Japanese Meiji wall display corner cupboard 1860 with sliding doors, pierced carved to depict birds in flight. The four doors slide both left and right. Excellent condition. Enamel and gold accents.
Christie's Chinese Ceramics and Works of Art sale December 1983. Four volumes, including the Georges deBatz ceramics collection (Vol. 2), in very good condition, in the original slipcase. The sale took place on Wednesday, November 30 and Thursday December 1, 1983.
Joichi Hoshi (1913-1979) wood cut print of a red tree on gold leaf ground, 1974. The gold leaf frame measures 26 x 16.75 inches and the print sight area measures 19.5 x 9.50 inches. Excellent condition. Signed and numbered. Joichi Hoshi had worked as a teacher in Taiwan for 13 years. With the end of World War II the Japanese occupation of Taiwan ended (Taiwan had come to Japan at the end of the Sino-Japanese war of 1894/95.) Joichi Hoshi returned to Japan in 1946 and began to study oil painting at Musashino College of Fine Arts. When he graduated he was nearly 50 years old. In the early 1970s the artist began to specialize in images of trees. This is what he is most famous for. Collections: Tokyo Museum of Modern Art, Japan. Also: • Museum of Modern Art, New York, USA. • National Museum of Far Eastern Art, Berlin, Germany. • Art Institute of Chicago, IL, USA. • Haifa Museum, Israel. • Rockefeller Foundation, New York, USA. • Cleveland Museum of Art, USA.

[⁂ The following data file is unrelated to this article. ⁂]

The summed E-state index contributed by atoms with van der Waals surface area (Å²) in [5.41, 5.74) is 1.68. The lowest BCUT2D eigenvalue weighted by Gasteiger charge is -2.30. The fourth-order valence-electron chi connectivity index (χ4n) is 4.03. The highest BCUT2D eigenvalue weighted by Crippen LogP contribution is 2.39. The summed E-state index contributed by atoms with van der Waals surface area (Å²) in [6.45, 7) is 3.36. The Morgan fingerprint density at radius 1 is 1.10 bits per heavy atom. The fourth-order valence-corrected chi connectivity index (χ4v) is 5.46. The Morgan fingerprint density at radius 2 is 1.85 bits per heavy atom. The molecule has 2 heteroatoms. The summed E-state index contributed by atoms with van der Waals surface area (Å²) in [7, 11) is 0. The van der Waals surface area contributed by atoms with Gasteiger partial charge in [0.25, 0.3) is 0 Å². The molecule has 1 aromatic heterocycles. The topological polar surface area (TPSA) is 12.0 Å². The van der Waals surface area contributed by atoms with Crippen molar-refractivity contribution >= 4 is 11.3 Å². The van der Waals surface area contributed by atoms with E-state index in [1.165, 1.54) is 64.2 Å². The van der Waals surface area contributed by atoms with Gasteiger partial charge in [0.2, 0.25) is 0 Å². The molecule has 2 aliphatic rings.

Beautiful vintage hand painted paper mache box made by the Ali Brothers, Hassan Abad, Srinagar 190003, Kashmir, India, 4th quarter 20th century. Measures 6.5 inches long, 4 inches wide and 2 inches high. Excellent condition, painted with pink, blue and yellow over a gold and black ground. Papier mache or paper mache is derived from French meaning 'chewed paper'. Paper Mache is a composite material consisting of paper pulp reinforced with some adhesive which hardens upon drying and then is painted upon. Paper Mache was introduced in Kashmir by the Persian Mystic Mir Syed Ali Hamdani, popularly known as Shah-i-Hamdan in Kashmir. It is believed that during his visit to Kashmir, the Shah was accompanied by a host of craftsmen who were favored by the local court of the Sultan of Kashmir, Zain-ul-Abidin. After time the art and craft that was ancestral to these artisans from Persia and Central Asia started to flourish in the vale of Kashmir.
Pair of Abumi, saddle stirrups made by “Nakamura Keiken”. The Nakamura family are well known metal artists who also made Tsuba and other Samurai metal works in the Japanese Edo period. This pair of stirrups are both inlaid with pure gold and have Ryusui, a water theme. Natural wear, minor gold loss in some areas. Dating from the 18th-19th century. Each strirup measures 12 inches long x 10 inches high x 5 inches wide. Stirrups like these were used to support the rider’s feet while seated on horseback. During warfare, they allowed mounted samurai to stabilize position and control the horse while firing a weapon or brandishing a sword. Curving up and back in the front, they bring the loop for the leather connecting-strap over the instep, providing superior balance. Only high-ranking samurai could ride horses in the Edo period. Elegantly decorated stirrups were a sign of the owner’s privileged position.